The Rim Country Educational Alliance has signed an agreement with the State Historic Preservation Office (SHPO) to allow the purchase of 260 acres of Forest Service land to move forward while consultants excavate an archaeological site.
The Memorandum of Understanding between the Alliance and SHPO clears the way for Tonto National Forest Supervisor Neil Bosworth to sign off on the environmental assessment of the sale for land on which the Alliance plans to build a 6,000-student university campus.
“We’ve achieved another key milestone this week,” said Alliance Chairman Steve Drury. “I’m very pleased to note that this one was achieved ahead of schedule.”
Tonto National Forest still wants to complete a report on the cultural history of the area. The Alliance is also establishing a $500,000 bond to guarantee completion of the archaeological study of several sites where the environmental assessment revealed pottery shards and one sign of an encampment.
Bosworth did not return a call seeking comment on Monday, but has previously said he would sign off on the environmental assessment quickly once SHPO approved the plan to deal with the pottery shards.
In a release this week, the Alliance said it is finalizing financing now and will begin an onsite engineering, layout and site planning in October. Infrastructure construction for water, streets and power should start in the fall, with groundbreaking early next year after the Forest Service transfers title.
The Alliance has still not finalized an agreement with Arizona State University, the “preferred partner” for the ambitious plan. Five other universities have expressed interest, but the Alliance is currently negotiating exclusively with ASU. The two sides said they had agreed on all the major issues last December, before unexpected delays in winning Forest Service approval of a direct sale of the parcel at the corner of Highway 260 and Rim Club Parkway.
Payson Mayor Kenny Evans said, “We owe a debt of gratitude to our local Forest Service officials, who have demonstrated extraordinary partnership and commitment.
“Now that the land acquisition process is moving forward with a closing date in sight, we can resume meaningful dialogue with ASU,” continued Evans. “Thanks to the work and efforts of the Forest Service officials and the support of the Arizona State Historic Preservation Officer, we will be able to expedite the timeline for the land purchase by more than a month.”
Drury said the Alliance will finalize the details of the bond soon. “We won’t know the actual scope of the mitigation, until the work starts. The bond enables all parties to be comfortable that the work will be initiated and completed, even though we won’t own the property at the time the treatment work begins,” explained Drury.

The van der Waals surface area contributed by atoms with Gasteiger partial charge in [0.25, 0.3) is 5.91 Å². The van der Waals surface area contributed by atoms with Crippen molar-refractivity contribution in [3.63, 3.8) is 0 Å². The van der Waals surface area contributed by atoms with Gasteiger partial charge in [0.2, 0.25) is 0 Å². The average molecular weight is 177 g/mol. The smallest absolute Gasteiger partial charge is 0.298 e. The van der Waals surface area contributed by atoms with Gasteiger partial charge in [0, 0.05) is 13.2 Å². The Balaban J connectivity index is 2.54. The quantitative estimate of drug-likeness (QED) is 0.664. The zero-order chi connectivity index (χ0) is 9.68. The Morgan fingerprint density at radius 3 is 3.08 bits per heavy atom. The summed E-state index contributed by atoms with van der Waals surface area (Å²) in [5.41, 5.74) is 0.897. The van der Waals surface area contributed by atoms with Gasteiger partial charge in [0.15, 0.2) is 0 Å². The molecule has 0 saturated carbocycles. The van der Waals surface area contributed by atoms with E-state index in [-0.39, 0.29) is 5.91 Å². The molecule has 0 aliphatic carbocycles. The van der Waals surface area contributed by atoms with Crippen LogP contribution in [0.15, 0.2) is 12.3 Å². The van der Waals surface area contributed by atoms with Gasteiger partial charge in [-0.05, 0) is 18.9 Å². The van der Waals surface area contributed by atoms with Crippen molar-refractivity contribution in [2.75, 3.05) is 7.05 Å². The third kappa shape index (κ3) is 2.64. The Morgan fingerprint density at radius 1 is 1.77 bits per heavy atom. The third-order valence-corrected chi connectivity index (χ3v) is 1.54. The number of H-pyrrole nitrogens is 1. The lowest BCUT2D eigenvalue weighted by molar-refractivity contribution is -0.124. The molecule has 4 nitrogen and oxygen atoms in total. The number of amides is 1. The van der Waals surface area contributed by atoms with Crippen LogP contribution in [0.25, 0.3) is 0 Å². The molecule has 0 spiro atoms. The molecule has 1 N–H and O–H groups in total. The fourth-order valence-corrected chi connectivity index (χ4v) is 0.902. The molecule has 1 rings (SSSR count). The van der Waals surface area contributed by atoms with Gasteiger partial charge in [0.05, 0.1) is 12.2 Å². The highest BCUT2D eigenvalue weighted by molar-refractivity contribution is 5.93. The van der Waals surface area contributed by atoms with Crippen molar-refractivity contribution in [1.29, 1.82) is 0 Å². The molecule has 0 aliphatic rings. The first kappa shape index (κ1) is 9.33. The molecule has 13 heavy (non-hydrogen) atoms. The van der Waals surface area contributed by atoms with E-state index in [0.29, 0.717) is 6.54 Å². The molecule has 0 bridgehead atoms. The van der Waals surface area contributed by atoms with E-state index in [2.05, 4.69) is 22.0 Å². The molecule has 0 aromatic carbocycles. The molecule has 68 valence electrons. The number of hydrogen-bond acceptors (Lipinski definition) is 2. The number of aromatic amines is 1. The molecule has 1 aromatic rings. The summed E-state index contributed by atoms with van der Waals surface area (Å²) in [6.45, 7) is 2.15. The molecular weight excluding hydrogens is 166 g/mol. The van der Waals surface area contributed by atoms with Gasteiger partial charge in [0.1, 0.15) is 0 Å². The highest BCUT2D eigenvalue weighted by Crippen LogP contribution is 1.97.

The bond also enables various types of prep work to occur on the site.
The discovery of scatters of pottery shards presumably left by Mogollon people sometime before A.D. 1400, for a time complicated the Alliance’s effort to buy the hilly, forested site on which it wants to build a leafy campus nestled in the trees using the latest “green” technologies, including solar and geothermal energy, innovative building techniques, a bike and pedestrian-oriented campus in the woods and the latest digital technologies — both in the classroom and on the campus.
Bosworth in an earlier interview said he suspects that a careful examination of the area around the 11 potential pottery scatters will probably reveal nothing that requires excavations. One site sheltered by a pile of boulders on a ridgeline well away from any construction areas may have served as a camp and may require more extensive excavations, said Bosworth.
Meanwhile, the Tonto National Forest will pay for the cultural study of Native American use of the region, which it will compile from previous studies. The Hopi Tribe asked for that study.
Several Hopi clans say they are linked to people who lived in this region, Camp Verde and Sedona. In the 1300s and 1400s, a still-mysterious series of events prompted those cliff-house building people to abandon the farming communities where they’d lived for 1,000 years.
The announcement this week indicates that the often-delayed effort to build the campus has built up momentum since the Forest Service approved the direct sale, which will allow the Alliance to buy the land based on an independent appraisal rather than bidding against other potential buyers on the open market.
“The direct sale allows us to move forward with finalizing the sales price, “ Drury commented. “Interim financing is being negotiated to close on the land purchase and fund the balance of the pre-development costs.”
Settling the archaeology process and accelerating the land sale by a month will allow the Alliance to draw up detailed plans for the infrastructure needed to build the $500 million campus on a thickly forested piece of land.
University backers have already roughed out the placement of buildings for a 6,000-student campus, which will start with about 1,000 students in 2015. Backers say the developers of the campus have already agreed to pay some $7.5 million in water impact fees to Payson.
The Alliance hasn’t yet consulted with the Northern Gila County Sanitary District about the cost of connecting the campus, the dorms and spin-off businesses like a 500-room conference hotel to the existing sewage treatment system.